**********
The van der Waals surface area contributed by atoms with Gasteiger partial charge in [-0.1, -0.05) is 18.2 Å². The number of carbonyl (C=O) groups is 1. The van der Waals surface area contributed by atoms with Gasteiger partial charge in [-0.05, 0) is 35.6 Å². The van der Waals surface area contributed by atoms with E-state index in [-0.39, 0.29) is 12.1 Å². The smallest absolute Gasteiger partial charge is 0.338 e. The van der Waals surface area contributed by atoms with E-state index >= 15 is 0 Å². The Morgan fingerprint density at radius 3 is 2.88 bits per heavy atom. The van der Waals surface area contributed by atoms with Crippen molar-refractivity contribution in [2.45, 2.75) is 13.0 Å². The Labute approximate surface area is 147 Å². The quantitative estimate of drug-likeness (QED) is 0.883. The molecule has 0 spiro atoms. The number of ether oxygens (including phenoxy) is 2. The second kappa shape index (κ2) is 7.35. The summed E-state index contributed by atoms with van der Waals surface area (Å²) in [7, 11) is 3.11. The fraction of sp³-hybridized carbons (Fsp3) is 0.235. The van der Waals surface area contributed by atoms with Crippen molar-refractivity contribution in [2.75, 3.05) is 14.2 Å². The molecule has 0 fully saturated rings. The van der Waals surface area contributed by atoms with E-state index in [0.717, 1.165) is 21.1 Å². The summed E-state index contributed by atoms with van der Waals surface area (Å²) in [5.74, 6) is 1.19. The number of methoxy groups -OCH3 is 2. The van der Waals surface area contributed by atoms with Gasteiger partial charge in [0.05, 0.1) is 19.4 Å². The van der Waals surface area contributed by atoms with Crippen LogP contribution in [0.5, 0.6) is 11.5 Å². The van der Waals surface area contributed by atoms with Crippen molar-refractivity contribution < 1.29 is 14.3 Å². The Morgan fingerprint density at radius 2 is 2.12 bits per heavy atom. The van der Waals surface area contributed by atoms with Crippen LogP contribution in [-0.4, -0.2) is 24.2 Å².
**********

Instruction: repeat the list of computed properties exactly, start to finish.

The van der Waals surface area contributed by atoms with Gasteiger partial charge in [-0.1, -0.05) is 18.2 Å². The number of carbonyl (C=O) groups is 1. The van der Waals surface area contributed by atoms with Gasteiger partial charge in [-0.05, 0) is 35.6 Å². The van der Waals surface area contributed by atoms with E-state index in [-0.39, 0.29) is 12.1 Å². The smallest absolute Gasteiger partial charge is 0.338 e. The van der Waals surface area contributed by atoms with E-state index >= 15 is 0 Å². The Morgan fingerprint density at radius 3 is 2.88 bits per heavy atom. The van der Waals surface area contributed by atoms with Crippen molar-refractivity contribution in [2.45, 2.75) is 13.0 Å². The Labute approximate surface area is 147 Å². The quantitative estimate of drug-likeness (QED) is 0.883. The molecule has 0 spiro atoms. The number of ether oxygens (including phenoxy) is 2. The second kappa shape index (κ2) is 7.35. The summed E-state index contributed by atoms with van der Waals surface area (Å²) in [7, 11) is 3.11. The fraction of sp³-hybridized carbons (Fsp3) is 0.235. The van der Waals surface area contributed by atoms with Crippen molar-refractivity contribution in [2.75, 3.05) is 14.2 Å². The molecule has 0 fully saturated rings. The van der Waals surface area contributed by atoms with E-state index in [0.717, 1.165) is 21.1 Å². The summed E-state index contributed by atoms with van der Waals surface area (Å²) in [5.74, 6) is 1.19. The number of methoxy groups -OCH3 is 2. The van der Waals surface area contributed by atoms with Gasteiger partial charge in [0.05, 0.1) is 19.4 Å². The van der Waals surface area contributed by atoms with Crippen LogP contribution in [0.5, 0.6) is 11.5 Å². The van der Waals surface area contributed by atoms with Crippen molar-refractivity contribution < 1.29 is 14.3 Å². The Morgan fingerprint density at radius 2 is 2.12 bits per heavy atom. The van der Waals surface area contributed by atoms with Crippen LogP contribution in [-0.4, -0.2) is 24.2 Å².